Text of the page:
The Chinese in Early 20th Century Toronto: Back of 801 Bathurst Street – Chong Sing’s Laundry

BloorandBathurststreetsintersection-1911IMG_0460

 

 

 

 

 

 

 

Shop researched by: Phoenix Simms

According to Valerie Mah’s thesis, “The ‘Bachelor’ Society,” Chong Sing and 1 other Chinese person lived at 807 Bathurst Street around 1900. As it turns out, after digging through the assessment rolls for 1900-1902, Chong Sing was found to actually live in the back of lot 556 on Bathurst Street, also listed as “801- back.” For the first assessment roll that Chong Sing is listed (1899 prepared for tax year 1900), there is also a clerical error regarding his name. On this roll he is recorded as “Chong Chong” (Reel 143) but all the other information lines up with the Toronto City Directories for the same years. 801 Bathurst is not listed in 1899 of the city directories (Reel 44). All subsequent assessment rolls (Reels 143, 149, and 156) list his name properly.

On the Toronto City Directories microfilm reels for 1899 to 1902 Chong Sing is listed as living at 801 Bathurst and his business is a laundry. Lot 556 or 801-back and several lots heading up on the same side of the street were owned by “Land Security Company” (Reels 143, 149, and 156). It was difficult to determine whether there was another Chinese person living at the address with Chong Sing as the assessment rolls only listed his name as a tenant. There were no other notes indicating that there was another Chinese person living there, but since lot 556, also known as 801 Bathurst, was a split lot, with Chong Sing living in the back of the lot, it is possible that whoever lived in the other half of the lot was another Chinese tenant. It is not likely though, since the front of 556 was probably where the owner of the other lots on that street lived.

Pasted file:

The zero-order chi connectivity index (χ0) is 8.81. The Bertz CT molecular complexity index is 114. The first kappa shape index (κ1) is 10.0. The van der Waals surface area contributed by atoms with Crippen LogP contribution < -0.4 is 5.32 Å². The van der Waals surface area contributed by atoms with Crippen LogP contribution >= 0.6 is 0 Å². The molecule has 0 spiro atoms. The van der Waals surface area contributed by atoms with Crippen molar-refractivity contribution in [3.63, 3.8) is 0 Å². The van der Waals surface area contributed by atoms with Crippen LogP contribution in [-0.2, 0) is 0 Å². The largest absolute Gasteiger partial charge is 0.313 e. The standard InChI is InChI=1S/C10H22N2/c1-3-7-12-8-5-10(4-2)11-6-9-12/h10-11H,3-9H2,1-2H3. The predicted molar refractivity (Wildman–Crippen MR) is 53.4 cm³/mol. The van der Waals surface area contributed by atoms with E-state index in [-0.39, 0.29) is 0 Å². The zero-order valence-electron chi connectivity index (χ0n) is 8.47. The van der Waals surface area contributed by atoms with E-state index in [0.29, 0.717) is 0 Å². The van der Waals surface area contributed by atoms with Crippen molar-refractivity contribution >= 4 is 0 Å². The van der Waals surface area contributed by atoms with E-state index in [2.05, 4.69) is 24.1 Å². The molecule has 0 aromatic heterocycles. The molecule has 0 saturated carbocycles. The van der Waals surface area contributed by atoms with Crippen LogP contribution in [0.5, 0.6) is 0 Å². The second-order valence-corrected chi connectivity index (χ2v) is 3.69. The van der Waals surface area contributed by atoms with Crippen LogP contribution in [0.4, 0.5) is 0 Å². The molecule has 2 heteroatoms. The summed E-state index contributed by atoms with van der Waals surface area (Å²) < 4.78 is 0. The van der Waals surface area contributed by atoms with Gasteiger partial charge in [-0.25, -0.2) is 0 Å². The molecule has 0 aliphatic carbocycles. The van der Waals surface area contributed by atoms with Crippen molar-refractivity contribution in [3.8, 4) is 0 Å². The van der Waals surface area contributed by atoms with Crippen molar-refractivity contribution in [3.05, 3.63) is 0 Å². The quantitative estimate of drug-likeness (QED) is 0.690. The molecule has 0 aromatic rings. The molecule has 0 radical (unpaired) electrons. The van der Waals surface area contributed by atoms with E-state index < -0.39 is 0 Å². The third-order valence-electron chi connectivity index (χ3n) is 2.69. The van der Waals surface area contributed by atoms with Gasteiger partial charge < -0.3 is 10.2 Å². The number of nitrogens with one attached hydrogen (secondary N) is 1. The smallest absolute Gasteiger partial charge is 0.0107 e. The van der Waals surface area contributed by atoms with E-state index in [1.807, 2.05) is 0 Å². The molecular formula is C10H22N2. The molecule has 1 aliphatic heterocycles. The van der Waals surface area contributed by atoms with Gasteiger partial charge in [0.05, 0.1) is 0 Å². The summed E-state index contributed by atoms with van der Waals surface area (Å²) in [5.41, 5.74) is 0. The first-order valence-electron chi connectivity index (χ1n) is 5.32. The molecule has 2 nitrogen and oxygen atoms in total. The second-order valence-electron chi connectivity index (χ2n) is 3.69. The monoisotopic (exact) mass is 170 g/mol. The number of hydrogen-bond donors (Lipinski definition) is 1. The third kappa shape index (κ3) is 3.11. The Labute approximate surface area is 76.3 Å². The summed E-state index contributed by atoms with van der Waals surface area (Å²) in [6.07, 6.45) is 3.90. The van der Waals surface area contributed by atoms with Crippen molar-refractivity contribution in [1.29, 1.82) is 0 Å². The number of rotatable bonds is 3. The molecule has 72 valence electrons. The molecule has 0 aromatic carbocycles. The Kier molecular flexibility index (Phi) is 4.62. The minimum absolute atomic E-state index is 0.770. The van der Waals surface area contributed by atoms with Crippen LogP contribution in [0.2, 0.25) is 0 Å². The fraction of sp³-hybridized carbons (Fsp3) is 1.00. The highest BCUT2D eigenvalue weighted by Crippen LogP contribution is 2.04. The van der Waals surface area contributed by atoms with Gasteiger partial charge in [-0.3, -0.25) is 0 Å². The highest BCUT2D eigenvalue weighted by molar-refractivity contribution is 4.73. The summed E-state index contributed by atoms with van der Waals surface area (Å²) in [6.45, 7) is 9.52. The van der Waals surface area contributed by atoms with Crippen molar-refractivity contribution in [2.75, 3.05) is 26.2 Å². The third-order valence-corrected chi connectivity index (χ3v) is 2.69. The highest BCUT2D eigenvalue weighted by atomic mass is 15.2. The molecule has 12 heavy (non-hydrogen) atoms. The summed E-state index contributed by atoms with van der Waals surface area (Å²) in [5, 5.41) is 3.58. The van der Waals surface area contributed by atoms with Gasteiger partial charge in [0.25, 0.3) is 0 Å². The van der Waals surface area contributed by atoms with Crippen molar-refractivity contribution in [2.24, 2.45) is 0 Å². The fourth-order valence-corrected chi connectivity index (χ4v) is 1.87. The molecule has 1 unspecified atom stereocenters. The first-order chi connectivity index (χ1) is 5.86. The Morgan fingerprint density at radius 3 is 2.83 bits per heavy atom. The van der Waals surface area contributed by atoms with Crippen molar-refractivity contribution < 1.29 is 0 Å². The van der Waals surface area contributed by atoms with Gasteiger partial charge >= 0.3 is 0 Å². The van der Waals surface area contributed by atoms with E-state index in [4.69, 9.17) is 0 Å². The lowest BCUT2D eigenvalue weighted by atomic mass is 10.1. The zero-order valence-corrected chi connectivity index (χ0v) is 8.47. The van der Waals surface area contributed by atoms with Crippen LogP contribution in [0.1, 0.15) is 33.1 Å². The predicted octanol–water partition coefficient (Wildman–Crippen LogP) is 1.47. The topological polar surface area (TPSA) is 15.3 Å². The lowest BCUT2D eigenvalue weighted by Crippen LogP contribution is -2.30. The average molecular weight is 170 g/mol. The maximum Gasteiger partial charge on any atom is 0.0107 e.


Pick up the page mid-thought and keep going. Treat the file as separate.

Chong Sing appears to have been a Chinese bachelor, judging from his age — 26 years old —  in the assessment roll for 1900, coinciding with the year he first was recorded in the Toronto Street Directories, 1900.  His education is listed as “P” (Reels 143, 149, and 156), but according to the archivist he might have been listed as such because the owner of his building had public education and listed all tenants in his lots as having public education. Mah’s thesis states that “During the late nineteenth century agents from Hong Kong went from village to village in South China to recruit laborers for shipment from Hong Kong to Canada and other countries. They left for speculation as well as the fact that the land had been left devastated after the Tai Ping Revolution” (3). 1900, the year Chong Sing is first listed in the Toronto city directories was also the height of the Boxer Revolution and it is possible that that was another factor in Chong Sing’s migration to Canada (Harry Con et al, 75). A third possible reason for Chong Sing’s migration was that he was a sojourner Chinese immigrant who was to work in Canada until he gained enough income to go back to China and bring back a son or nephew. This was apparently more common after 1900 (5). At that time, China’s daily wages were only seven cents a day, so the prospect of working for a dollar a day in Canada was another big pull for bachelors like Chong Sing to immigrate to Canada during the turbulent late nineteenth century to early twentieth century period (5).